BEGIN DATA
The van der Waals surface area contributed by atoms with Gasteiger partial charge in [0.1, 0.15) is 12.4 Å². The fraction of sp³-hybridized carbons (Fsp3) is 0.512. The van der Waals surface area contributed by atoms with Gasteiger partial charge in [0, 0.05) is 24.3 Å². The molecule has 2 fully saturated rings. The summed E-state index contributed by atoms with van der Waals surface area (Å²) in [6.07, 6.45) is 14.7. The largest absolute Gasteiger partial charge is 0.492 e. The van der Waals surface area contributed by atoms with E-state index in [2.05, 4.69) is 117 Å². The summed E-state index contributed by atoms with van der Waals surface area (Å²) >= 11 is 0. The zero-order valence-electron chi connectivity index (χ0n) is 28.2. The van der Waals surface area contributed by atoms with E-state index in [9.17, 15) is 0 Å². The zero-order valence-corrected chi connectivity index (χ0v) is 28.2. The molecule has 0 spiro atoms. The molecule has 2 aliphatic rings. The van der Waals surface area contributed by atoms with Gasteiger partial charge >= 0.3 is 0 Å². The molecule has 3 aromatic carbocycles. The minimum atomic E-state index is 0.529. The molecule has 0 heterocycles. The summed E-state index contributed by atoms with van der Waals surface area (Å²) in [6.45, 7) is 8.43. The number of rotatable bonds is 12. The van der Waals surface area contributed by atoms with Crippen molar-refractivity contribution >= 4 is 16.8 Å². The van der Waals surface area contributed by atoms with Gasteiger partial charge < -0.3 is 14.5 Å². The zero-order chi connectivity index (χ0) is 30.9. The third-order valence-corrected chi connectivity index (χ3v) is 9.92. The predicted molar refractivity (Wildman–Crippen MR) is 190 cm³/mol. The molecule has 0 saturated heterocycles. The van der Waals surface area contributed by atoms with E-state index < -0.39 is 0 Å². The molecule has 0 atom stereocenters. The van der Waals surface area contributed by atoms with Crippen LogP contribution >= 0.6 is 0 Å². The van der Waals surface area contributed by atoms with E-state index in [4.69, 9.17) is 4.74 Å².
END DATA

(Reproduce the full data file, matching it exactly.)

The van der Waals surface area contributed by atoms with Gasteiger partial charge in [0.1, 0.15) is 12.4 Å². The fraction of sp³-hybridized carbons (Fsp3) is 0.512. The van der Waals surface area contributed by atoms with Gasteiger partial charge in [0, 0.05) is 24.3 Å². The molecule has 2 fully saturated rings. The summed E-state index contributed by atoms with van der Waals surface area (Å²) in [6.07, 6.45) is 14.7. The largest absolute Gasteiger partial charge is 0.492 e. The van der Waals surface area contributed by atoms with E-state index in [2.05, 4.69) is 117 Å². The summed E-state index contributed by atoms with van der Waals surface area (Å²) >= 11 is 0. The zero-order valence-electron chi connectivity index (χ0n) is 28.2. The van der Waals surface area contributed by atoms with E-state index in [9.17, 15) is 0 Å². The zero-order valence-corrected chi connectivity index (χ0v) is 28.2. The molecule has 0 spiro atoms. The molecule has 2 aliphatic rings. The van der Waals surface area contributed by atoms with Gasteiger partial charge >= 0.3 is 0 Å². The molecule has 3 aromatic carbocycles. The minimum atomic E-state index is 0.529. The molecule has 0 heterocycles. The summed E-state index contributed by atoms with van der Waals surface area (Å²) in [6.45, 7) is 8.43. The number of rotatable bonds is 12. The van der Waals surface area contributed by atoms with Crippen molar-refractivity contribution >= 4 is 16.8 Å². The van der Waals surface area contributed by atoms with Gasteiger partial charge < -0.3 is 14.5 Å². The zero-order chi connectivity index (χ0) is 30.9. The third-order valence-corrected chi connectivity index (χ3v) is 9.92. The predicted molar refractivity (Wildman–Crippen MR) is 190 cm³/mol. The molecule has 0 saturated heterocycles. The van der Waals surface area contributed by atoms with E-state index < -0.39 is 0 Å². The molecule has 0 atom stereocenters. The van der Waals surface area contributed by atoms with Crippen LogP contribution >= 0.6 is 0 Å². The van der Waals surface area contributed by atoms with E-state index in [4.69, 9.17) is 4.74 Å².